Undoubtedly, it is a little early to decide what the effect of David Davis's resignation might be but one or two preliminary points might be made. One is that he is absolutely right in his view that conservatism consists of defending ancient liberties and our judicial system. Would that he were as strong on defending them from the various European Treaties. There seems to be something of a blind spot there or will Mr Davis now emerge as the spokesman for the true British constitution?

Secondly, he is also right in that stupid reactions to terrorist threats are own goals. One of the professed aims of the Russian terrorists of the second half of the nineteenth and early twentieth centuries was to provoke savage reprisals from the government, thus turning much of the educated society into opponents of the state. Largely they succeeded with lamentable results for the country as a whole.

This is not to say that we must not fight this war with all sensible methods at our disposal. The war, as we have pointed out on this blog on occasions too numerous to mention is one of propaganda as well as of bullets. What exactly has been done about creating or reviving a British narrative that gave many Muslims an honoured place?

Anyone who would like to disagree with that sentiment should visit a British War Cemetery and have a look at the many gravestones that are marked with a sickle. These are the gravestones of His Majesty's Muslim subjects voluntarily coming to the aid of the mother country.

We have asked some of the other questions before. Here is another one. Just exactly how determined are we to fight this war if we demand that the United States return Gitmo prisoners, even if they have no particular right to be in this country, drop all outstanding charges against them and fund them from Legal Aid to sue the American government? Why is it that the only way of fighting this war is to abolish individual rights, ancient liberties and the assumption of innocence until proven guilty?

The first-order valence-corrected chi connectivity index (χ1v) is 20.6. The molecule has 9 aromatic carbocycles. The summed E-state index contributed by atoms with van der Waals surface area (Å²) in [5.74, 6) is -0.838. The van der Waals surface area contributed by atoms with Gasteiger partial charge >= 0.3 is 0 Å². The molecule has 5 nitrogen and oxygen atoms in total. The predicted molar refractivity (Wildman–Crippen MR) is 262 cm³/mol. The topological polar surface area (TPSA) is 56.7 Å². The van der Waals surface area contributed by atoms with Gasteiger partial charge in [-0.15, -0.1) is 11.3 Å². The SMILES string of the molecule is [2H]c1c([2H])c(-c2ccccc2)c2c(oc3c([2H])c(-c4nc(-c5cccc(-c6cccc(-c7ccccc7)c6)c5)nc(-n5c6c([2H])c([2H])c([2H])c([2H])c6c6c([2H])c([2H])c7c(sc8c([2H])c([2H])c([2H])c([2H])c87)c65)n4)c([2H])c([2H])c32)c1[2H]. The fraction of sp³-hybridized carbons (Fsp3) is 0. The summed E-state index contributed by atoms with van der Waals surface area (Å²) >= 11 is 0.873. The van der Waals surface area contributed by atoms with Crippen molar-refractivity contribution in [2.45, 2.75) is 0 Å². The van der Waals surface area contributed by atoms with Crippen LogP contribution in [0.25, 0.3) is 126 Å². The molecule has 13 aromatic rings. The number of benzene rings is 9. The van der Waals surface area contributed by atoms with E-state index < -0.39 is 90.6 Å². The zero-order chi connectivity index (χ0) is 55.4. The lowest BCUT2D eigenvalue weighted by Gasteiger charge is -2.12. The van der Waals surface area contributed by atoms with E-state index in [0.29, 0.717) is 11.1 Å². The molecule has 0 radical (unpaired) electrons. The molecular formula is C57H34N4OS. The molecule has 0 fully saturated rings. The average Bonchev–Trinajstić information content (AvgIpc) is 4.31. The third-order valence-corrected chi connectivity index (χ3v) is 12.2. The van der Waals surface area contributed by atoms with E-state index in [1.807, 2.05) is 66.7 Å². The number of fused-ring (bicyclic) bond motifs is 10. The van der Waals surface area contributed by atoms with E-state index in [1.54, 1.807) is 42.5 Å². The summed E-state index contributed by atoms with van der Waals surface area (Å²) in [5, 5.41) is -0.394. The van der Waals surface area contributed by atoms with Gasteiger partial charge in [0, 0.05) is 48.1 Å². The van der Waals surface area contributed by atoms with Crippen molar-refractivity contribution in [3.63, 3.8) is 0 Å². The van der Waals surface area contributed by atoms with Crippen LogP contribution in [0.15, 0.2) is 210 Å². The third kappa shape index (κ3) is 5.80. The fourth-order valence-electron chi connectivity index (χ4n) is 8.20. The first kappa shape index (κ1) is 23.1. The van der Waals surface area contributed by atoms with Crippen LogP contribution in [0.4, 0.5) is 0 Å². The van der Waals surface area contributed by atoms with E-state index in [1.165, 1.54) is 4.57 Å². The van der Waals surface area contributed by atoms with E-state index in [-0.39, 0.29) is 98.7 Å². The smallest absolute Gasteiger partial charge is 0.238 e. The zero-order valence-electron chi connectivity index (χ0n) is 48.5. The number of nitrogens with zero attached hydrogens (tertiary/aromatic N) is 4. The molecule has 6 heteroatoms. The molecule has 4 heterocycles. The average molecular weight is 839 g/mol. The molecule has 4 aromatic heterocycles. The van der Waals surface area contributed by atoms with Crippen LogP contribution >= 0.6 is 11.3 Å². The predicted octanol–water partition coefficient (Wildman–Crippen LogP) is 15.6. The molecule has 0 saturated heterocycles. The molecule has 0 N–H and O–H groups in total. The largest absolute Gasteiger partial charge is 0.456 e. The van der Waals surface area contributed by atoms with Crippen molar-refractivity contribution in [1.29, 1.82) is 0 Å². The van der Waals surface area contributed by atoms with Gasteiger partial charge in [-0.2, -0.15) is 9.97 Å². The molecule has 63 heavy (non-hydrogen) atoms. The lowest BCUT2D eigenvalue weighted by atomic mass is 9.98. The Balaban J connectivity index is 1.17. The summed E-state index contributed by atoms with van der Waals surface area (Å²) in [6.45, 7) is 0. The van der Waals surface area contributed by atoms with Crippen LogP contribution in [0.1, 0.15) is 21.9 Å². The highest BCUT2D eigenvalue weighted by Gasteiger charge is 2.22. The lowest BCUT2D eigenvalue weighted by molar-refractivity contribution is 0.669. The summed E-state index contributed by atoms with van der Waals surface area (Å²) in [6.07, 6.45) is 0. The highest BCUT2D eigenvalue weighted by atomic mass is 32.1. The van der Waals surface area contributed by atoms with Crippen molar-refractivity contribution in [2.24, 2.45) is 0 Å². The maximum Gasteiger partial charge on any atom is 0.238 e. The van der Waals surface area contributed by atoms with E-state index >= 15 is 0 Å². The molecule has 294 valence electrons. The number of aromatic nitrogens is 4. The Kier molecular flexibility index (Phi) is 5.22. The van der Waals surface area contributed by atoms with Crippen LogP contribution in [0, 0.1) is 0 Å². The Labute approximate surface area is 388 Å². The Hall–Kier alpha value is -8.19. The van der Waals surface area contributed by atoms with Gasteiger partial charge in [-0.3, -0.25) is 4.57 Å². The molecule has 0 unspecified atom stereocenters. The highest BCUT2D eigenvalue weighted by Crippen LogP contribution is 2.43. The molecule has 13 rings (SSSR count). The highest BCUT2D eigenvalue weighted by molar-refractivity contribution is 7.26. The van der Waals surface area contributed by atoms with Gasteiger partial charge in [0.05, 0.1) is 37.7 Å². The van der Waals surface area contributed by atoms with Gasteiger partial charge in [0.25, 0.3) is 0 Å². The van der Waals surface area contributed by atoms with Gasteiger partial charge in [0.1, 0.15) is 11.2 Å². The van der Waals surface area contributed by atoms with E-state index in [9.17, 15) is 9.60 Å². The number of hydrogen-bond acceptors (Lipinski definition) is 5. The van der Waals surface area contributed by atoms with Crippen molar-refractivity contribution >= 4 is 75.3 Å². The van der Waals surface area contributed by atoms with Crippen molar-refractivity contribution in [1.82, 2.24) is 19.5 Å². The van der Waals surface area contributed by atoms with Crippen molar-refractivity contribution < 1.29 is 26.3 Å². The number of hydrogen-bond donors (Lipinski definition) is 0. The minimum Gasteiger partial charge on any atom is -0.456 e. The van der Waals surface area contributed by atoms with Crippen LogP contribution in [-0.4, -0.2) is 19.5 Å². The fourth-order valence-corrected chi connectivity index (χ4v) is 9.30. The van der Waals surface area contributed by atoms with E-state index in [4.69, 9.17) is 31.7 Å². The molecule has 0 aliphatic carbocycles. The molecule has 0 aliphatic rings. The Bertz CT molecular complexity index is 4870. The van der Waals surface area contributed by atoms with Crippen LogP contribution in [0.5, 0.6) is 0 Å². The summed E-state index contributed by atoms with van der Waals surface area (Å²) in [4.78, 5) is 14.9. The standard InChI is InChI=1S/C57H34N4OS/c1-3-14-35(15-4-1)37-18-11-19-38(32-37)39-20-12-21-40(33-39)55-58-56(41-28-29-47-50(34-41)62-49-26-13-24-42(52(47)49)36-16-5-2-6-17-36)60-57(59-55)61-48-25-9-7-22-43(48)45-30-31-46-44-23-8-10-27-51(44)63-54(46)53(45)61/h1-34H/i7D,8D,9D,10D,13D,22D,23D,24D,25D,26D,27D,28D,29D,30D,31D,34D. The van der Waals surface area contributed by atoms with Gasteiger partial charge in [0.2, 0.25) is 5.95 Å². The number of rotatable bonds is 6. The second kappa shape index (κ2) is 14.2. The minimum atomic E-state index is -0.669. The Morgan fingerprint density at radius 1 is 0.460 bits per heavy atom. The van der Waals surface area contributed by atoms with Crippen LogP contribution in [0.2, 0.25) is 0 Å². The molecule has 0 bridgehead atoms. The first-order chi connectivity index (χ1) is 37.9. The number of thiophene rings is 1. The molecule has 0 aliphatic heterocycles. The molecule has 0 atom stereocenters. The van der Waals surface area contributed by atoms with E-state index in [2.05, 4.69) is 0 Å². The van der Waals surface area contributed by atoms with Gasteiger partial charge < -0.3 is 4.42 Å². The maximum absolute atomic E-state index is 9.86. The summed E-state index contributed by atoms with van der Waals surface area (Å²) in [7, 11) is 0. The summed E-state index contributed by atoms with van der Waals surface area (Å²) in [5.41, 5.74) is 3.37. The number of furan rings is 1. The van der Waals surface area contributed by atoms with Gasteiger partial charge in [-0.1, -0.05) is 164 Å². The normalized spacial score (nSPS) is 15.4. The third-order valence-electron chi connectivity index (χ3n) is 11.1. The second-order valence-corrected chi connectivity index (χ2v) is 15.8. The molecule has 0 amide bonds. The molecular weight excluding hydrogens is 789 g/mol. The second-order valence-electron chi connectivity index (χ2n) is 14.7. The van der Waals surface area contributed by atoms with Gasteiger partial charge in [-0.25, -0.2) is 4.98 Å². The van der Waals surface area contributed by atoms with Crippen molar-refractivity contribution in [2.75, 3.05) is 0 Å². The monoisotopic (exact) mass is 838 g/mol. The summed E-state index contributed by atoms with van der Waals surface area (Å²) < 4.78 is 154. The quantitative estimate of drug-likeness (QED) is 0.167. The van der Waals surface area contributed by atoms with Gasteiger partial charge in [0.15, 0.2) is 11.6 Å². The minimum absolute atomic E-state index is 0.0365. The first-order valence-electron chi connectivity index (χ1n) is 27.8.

Now we come to the really interesting question about David Davis’s behaviour and that has to do with the duty of an MP. Inevitably, the government is getting all worked up about Davis’s contempt for the British people and the British parliament. That “contempt” always appears when something is suggested (such as a referendum on the Constitutional Reform Lisbon Treaty) that the powers that be do not like.

Then there is the question of that opinion poll. Davis should not, according to this, express his views because the majority according to an opinion poll is in favour of this ludicrous idea. The same majority will turn round at the first sign of somebody being kept in for all the wrong reasons. Presumably, at that point all those who support the 42 day detention must whip round into the other camp because some opinion poll says that the majority is against it.

In other words, we are back to the problem discussed by the great Edmund Burke, among others: is it an MP's job to reflect what his constituents say, regardless of what he believes is right and regardless of the fact that the constituents may change their views from day to day or is it the MP's task to speak and vote according to his conscience, at least on major issues.

Discuss.